On Christmas Eve 1968 three Americans became the first humans to visit another world. What they did to celebrate was unexpected and profound, and will be remembered throughout all human history. Genesis: the Story of Apollo 8, Robert Zimmerman's classic history of humanity's first journey to another world, tells that story, and it is now available as both an ebook and an audiobook, both with a foreword by Valerie Anders and a new introduction by Robert Zimmerman.

 
The ebook is available everywhere for $5.99 (before discount) at amazon, or direct from my ebook publisher, ebookit.

 
The audiobook is also available at all these vendors, and is also free with a 30-day trial membership to Audible.
 

"Not simply about one mission, [Genesis] is also the history of America's quest for the moon... Zimmerman has done a masterful job of tying disparate events together into a solid account of one of America's greatest human triumphs." --San Antonio Express-News

Pioneer cover

From the press release: From the moment he is handed a possibility of making the first alien contact, Saunders Maxwell decides he will do it, even if doing so takes him through hell and back.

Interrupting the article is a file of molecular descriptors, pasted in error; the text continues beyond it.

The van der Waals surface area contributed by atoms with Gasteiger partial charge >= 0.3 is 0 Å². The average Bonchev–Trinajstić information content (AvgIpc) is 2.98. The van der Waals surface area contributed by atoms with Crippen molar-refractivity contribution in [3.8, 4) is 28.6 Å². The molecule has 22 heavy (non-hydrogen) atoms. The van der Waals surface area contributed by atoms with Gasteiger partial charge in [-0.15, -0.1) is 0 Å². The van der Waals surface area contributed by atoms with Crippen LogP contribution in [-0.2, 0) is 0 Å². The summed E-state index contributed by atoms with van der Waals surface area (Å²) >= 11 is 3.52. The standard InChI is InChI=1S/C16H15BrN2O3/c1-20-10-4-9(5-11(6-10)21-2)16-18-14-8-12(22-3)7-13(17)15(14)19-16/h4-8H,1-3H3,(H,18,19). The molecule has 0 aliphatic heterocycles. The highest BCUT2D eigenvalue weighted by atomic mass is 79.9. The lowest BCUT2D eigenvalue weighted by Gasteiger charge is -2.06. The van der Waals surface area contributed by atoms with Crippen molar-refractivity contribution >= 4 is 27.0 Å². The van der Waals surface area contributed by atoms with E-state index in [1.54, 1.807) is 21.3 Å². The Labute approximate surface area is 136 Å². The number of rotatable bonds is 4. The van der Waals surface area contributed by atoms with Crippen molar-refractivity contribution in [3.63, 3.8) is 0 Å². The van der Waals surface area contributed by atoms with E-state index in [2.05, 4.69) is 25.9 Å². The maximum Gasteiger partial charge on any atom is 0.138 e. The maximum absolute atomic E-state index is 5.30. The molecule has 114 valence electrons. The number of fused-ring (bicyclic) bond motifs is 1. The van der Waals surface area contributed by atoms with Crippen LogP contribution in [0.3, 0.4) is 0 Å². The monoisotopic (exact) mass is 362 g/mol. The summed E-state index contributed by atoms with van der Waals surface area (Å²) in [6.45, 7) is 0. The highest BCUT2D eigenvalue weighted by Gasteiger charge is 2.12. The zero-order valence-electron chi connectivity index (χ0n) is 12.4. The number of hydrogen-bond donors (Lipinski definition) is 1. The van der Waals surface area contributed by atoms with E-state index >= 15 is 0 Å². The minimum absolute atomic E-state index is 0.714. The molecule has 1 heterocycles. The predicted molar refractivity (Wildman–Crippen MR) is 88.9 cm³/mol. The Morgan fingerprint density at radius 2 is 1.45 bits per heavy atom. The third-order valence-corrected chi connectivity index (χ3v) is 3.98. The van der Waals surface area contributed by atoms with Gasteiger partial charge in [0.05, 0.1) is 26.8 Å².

Unfortunately, that is exactly where that journey takes him.

 
The vision that Zimmerman paints of vibrant human colonies on the Moon, Mars, the asteroids, and beyond, indomitably fighting the harsh lifeless environment of space to build new societies, captures perfectly the emerging space race we see today.


He also captures in Pioneer the heart of the human spirit, willing to push forward no matter the odds, no matter the cost. It is that spirit that will make the exploration of the heavens possible, forever, into the never-ending future.

 
Available everywhere for $3.99 (before discount) at amazon, Barnes & Noble, all ebook vendors, or direct from the ebook publisher, ebookit.
 

Deficit commission rewrites its recommendation, but keeps it

Jeff Foust has noticed that the Obama’s deficit commission has rewritten its recommendation that the NASA subsidies to commercial space be cut. The rewrite doesn’t really change the recommendation. Instead, it merely corrects the language to more accurately describe the subsidy program.

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Please consider donating to Behind the Black, by giving either a one-time contribution or a regular subscription, as outlined in the tip jar below. Your support will allow me to continue covering science and culture as I have for the past twenty years, independent and free from any outside influence.